How Much Do Day Traders Make? (2024)

How much do day traders make per month?

Day trading can be a very lucrative career for those who learn to trade profitably. However, there are many things one should consider before choosing this career path. This article will discuss some pros and cons of learning to day trade and what a trader can reasonably expect to earn.

What is day trading?

The term “day trading” is widely used to describe certain trading activities; it’s important to identify exactly what’s included in that definition. A “day trade” describes any trade that is opened and closed within the same trading session. A day trader is defined as a trader who opens and closes four or more day trades within a five-day rolling period. Therefore day traders are traders who make a living entering and exiting trades that are high-frequency in nature. Day traders often make multiple round-trip trades within the same trading session. This is because they are taking advantage of short-term or intraday price movements in specific stocks or options.

Day traders are known for using specific trading strategies designed to be used within short-term time frames, such as hourly, 30-minute or 5-minute time frames.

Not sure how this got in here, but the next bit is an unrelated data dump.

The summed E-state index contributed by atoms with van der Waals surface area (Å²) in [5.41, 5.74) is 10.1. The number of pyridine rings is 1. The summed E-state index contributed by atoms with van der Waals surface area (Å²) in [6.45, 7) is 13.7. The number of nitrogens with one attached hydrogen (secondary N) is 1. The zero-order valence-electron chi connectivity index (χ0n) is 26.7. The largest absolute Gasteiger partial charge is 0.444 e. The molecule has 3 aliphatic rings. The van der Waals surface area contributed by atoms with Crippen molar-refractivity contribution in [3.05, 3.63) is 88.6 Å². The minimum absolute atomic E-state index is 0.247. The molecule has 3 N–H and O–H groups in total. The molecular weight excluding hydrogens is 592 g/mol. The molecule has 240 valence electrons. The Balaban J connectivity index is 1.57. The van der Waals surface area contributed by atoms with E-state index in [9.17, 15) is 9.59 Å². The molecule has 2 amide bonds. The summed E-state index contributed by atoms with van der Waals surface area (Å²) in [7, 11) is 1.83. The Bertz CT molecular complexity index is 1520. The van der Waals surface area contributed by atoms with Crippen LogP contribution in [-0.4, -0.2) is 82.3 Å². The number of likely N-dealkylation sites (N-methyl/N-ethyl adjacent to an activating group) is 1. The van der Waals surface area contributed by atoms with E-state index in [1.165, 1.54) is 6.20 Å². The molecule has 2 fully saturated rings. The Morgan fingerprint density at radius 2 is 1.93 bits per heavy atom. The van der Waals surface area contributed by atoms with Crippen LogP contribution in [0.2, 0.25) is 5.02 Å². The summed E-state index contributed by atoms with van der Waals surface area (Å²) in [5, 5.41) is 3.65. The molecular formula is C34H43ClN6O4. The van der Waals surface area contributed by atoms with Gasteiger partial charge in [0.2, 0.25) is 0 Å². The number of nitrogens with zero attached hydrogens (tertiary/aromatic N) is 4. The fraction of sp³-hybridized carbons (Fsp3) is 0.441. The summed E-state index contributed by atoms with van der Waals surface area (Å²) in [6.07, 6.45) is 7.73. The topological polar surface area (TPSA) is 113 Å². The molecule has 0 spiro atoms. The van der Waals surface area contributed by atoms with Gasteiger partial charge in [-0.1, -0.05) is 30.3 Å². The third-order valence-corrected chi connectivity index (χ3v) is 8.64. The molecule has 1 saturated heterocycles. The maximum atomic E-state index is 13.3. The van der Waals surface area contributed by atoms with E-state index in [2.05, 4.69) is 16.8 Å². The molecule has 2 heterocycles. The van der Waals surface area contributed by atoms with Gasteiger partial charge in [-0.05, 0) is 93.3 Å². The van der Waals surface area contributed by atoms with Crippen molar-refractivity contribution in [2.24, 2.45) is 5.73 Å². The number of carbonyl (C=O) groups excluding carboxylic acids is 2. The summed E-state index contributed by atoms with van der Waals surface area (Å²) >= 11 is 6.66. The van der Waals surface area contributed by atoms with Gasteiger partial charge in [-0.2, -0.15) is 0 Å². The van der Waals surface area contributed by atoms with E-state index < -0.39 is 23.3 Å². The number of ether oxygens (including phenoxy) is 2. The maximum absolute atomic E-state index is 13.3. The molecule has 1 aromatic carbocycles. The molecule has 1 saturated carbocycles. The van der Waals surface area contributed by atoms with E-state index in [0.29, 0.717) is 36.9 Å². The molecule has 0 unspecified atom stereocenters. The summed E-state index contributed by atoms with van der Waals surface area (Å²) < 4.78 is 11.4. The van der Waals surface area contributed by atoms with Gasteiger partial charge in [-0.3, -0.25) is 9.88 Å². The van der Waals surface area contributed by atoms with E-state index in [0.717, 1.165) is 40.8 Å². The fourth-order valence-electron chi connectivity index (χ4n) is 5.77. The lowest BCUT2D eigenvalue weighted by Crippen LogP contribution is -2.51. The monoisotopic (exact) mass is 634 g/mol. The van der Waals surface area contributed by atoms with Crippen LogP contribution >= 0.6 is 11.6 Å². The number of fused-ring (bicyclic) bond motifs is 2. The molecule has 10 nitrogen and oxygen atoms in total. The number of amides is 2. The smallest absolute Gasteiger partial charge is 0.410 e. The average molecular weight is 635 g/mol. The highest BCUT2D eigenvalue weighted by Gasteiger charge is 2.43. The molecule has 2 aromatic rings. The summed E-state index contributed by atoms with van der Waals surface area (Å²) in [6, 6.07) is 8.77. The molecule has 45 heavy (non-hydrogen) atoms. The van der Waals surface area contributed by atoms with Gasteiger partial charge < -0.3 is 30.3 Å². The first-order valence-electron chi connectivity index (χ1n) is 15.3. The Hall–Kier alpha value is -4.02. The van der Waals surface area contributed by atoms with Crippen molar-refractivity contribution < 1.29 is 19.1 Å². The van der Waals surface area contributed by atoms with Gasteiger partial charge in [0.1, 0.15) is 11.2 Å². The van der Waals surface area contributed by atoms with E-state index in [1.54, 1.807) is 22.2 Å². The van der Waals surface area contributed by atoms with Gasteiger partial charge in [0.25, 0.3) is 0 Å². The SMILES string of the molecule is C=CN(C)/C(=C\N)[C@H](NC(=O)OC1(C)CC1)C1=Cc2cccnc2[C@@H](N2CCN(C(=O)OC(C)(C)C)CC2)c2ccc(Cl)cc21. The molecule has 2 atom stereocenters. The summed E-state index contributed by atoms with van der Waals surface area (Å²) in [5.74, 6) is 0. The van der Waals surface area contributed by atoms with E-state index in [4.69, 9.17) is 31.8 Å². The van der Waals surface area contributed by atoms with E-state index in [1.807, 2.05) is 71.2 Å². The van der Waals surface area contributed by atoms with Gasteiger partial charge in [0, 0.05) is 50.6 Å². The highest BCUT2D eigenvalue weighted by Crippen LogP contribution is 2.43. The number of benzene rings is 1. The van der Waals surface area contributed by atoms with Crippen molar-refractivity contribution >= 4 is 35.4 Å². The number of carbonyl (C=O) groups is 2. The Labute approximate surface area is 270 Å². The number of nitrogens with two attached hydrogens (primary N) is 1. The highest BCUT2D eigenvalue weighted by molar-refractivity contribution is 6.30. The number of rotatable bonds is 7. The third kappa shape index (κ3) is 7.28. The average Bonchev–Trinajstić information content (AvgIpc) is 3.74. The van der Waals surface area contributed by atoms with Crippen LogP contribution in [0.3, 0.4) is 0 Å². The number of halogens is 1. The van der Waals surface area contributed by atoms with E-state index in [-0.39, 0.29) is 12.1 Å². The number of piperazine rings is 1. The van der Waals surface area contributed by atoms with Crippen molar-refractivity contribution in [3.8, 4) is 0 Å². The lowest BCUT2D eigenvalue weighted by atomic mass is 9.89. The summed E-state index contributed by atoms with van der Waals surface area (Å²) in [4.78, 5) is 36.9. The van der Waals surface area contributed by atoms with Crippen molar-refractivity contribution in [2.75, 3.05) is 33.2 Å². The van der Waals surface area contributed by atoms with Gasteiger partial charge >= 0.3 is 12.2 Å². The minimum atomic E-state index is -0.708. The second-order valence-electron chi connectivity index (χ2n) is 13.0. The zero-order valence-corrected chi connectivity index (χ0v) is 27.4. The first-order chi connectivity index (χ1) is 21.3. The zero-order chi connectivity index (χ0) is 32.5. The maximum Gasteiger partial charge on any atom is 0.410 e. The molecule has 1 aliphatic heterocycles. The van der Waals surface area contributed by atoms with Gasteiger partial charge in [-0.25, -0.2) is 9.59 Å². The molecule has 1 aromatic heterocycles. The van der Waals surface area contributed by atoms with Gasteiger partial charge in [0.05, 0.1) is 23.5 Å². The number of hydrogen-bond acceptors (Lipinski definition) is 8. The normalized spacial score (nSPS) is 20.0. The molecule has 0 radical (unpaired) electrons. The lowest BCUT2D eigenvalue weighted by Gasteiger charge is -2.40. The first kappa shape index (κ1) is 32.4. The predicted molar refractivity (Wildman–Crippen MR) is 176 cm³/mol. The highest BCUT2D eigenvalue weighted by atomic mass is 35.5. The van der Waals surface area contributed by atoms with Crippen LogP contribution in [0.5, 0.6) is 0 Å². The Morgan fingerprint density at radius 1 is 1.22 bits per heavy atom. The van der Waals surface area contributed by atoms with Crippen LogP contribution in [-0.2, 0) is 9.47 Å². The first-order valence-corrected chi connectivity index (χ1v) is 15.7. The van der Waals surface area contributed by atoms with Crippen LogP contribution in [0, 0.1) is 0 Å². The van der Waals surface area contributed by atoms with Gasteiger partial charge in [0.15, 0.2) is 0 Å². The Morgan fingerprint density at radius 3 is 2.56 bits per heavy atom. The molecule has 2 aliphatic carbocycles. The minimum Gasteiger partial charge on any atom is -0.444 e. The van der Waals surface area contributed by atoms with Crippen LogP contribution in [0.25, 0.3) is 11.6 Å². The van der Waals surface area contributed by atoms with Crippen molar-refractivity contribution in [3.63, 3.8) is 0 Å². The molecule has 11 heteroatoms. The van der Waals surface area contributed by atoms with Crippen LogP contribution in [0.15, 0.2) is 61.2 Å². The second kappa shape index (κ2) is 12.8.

Popular day trading strategies

Momentum Trading

Momentum trading is a strategy that involves making trades based on momentum. Momentum is defined as the rate of change in the price of the underlying asset. Momentum traders seek to capitalize on the momentum by buying assets that are increasing in price and selling assets that are decreasing in price. Momentum trading can be applied to any asset class, including stocks, bonds, options, commodities, and currencies.

The key to momentum trading success is identifying the right time to enter and exit a trade. Momentum traders use a variety of technical indicators to help them make trading decisions. Some common momentum indicators include the moving average convergence divergence (MACD) indicator, the relative strength index (RSI) indicator, and the stochastic oscillator. Momentum trading is a high-risk/high-reward strategy, and it is essential to remember that not all momentum trades will be successful. It is crucial to have a sound risk management strategy in place to protect your capital.

Swing Trading

Swing trading is a strategy that attempts to capture gains in a stock within one or two days. Unlike day trading, which seeks to capitalize on small intraday price movements, swing trading is designed to take advantage of broader changes in the direction of the stock. Swing traders will typically hold a position for a few days to several weeks and will often use technical analysis tools to time their entries and exits.